3. Artificial growing media and hydroponic cultures

Figure 5. Portraits of Wilhelm Friedrich Pfeffer (A) [Unknown author / Public domain]; Julius von Sachs (B) [See page for author / CC BY-SA 3.0] and Wilhelm Knop (C) [Source : Archives Sächsischen Akademie der Wissenschaften zu Leipzig, public domain]
Wilhelm Friedrich Pfeffer (1845-1920), is a German physiologist (Figure 5A). His experiments concerning osmotic pressure were fundamental to modern physical chemistry. In particular, Pfeffer worked with Julius von Sachs, a German botanist (1832-1897; Figure 5B) in the field of plant physiology, which they greatly contributed to developing. They used artificial nutrient media for plant cultivation. In particular, they developed a method for growing plants directly in a solution containing mineral elements: hydroponics. von Sachs also demonstrated that the starch grains present in chloroplasts are formed under the influence of light (see Some Pioneers of Photosynthesis).

Like Pfeffer and von Sachs, Wilhelm Knop (1817-1891), a German chemist (Figure 5C), conducted pioneering experiments in growing plants in nutrient solutions. Knop’s solution is still used to conduct plant growth experiments in the laboratory. Knop is considered one of the founders of hydroponics.

4. The Haber-Bosch process for the synthesis of nitrogen fertilizers

Figure 6. Portraits of Carl Bosch (A) and Fritz Haber (B). [Source: The Nobel Foundation / Public domain]
Fritz Haber (1868-1934) and Carl Bosch (1874-1940) were two German chemists (Figure 6) who developed the “Haber-Bosch process”, a process that efficiently converts nitrogen from the air into ammonia.

Haber is developing a process for the catalytic formation of ammonia from hydrogen and nitrogen under high temperature and high pressure conditions. This revolutionary process is on a laboratory scale. Carl Bosch, who leads a team at BASF, will then develop large containers capable of withstanding the pressures and temperatures required to produce ammonia on an industrial scale. Bosch thus developed the first industrial application of Haber’s work: the Haber-Bosch process. This process will serve as a model, both theoretical and practical, for a whole area of modern industrial chemistry: high-pressure chemistry.

Haber was awarded the Nobel Prize in Chemistry in 1918 for “the synthesis of ammonia from its elements“, while Bosch was awarded it in 1931 for “the development of high-pressure chemical methods[7].

The discovery of the Haber-Bosch process made it possible, for the first time in the history of mankind, to produce synthetic fertilizers [8]: ammonia significantly increased crop yields. The emergence of the large-scale nitrogen fertilizer industry has thus completely changed agricultural practices, creating a worldwide dependence of human and animal nutrition on synthetic fertilizers with major consequences on the biosphere.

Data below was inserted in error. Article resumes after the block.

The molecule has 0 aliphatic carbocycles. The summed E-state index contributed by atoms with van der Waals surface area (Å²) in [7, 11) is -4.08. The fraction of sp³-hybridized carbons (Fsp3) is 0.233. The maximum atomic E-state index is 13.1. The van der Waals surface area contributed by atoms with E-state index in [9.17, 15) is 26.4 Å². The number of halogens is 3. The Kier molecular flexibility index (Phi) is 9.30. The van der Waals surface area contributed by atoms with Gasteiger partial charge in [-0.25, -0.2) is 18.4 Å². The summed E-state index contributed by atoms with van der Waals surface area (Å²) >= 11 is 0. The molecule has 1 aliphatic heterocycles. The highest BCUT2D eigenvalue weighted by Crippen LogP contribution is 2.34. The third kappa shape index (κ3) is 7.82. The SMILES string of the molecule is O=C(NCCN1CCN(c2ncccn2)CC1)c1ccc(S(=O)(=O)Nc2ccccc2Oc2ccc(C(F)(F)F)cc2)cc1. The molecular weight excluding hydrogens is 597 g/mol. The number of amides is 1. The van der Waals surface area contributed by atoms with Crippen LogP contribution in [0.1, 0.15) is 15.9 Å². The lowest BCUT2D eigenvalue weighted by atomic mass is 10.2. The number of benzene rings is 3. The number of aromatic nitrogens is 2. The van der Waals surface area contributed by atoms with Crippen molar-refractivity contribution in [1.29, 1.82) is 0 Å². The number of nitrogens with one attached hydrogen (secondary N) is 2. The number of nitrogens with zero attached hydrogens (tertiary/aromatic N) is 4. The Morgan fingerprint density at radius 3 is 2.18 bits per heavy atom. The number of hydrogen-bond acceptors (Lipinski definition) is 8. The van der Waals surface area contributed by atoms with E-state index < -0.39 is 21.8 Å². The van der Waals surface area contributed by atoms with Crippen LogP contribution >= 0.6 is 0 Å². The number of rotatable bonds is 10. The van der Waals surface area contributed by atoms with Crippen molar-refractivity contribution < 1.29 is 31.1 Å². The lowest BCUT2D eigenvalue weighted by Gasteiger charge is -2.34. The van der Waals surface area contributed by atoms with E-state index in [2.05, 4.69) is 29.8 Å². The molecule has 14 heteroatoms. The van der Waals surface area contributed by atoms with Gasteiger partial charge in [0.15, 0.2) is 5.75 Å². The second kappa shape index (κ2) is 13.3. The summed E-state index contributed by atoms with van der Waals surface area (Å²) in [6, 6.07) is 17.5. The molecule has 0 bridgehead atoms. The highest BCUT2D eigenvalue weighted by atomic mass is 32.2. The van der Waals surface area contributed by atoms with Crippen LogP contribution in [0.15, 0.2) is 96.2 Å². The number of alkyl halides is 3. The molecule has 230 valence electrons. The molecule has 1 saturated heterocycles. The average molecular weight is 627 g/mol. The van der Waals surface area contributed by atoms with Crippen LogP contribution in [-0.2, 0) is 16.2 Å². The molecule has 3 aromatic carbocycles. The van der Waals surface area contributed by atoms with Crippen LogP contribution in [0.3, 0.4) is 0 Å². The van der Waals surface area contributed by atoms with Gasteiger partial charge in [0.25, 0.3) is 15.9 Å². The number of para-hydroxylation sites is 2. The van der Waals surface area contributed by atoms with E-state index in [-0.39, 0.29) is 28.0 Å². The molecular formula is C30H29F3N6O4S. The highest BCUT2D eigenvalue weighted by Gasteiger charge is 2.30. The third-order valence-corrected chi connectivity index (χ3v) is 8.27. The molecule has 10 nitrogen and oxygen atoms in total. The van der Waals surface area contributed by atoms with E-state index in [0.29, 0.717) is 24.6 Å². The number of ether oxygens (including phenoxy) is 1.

References and Notes

Cover image. Julius Von Sachs [Source: See page for author / CC BY-SA (http://creativecommons.org/licenses/by-sa/3.0/)]

[1] Pol D. (2007) Histoire de la biologie Végétale, Histoire des connaissances sur la physiologie des plantes. Fondation La main à la pâte.

2] Robin P. (1998) Horticulture sans sol : histoire et actualité. Cahiers d’Economie et de Sociologie Rurales, INRA Editions, 46-47, pp.97-130.

3] For his experiments, Woodward uses water alone (either distilled, spring, Thames, or Hyde Park piped water) or with the addition of soil, compost, or nitre (quoted by Robin, ref. [1]).

4] Boussingault collected his work on agricultural chemistry under the title Agronomie, chimie agricole et physiologie, of which eight volumes were published between 1860 and 1891, very quickly translated into English and German.

5] In 1842, a list of nine elements supposed to be essential for plant growth was determined by Polstorff and Wiegmann (cited by Robin, ref. [2]).

[6] Justus von Liebig (1840) Die Chemie in ihrer Anwendung auf Agricultur und Physiologie. Braunschweig

7] Carl Bosch was co-winner with the German chemist Friedrich Bergius of the 1931 Nobel Prize in Chemistry ” in recognition of their contributions to the invention and development of high-pressure chemical methods “.

8] In the 19th century, guano from bird (and more incidentally bat) droppings was widely used as a fertilizer. Considered an important strategic resource, its exploitation caused international conflicts and serious environmental problems.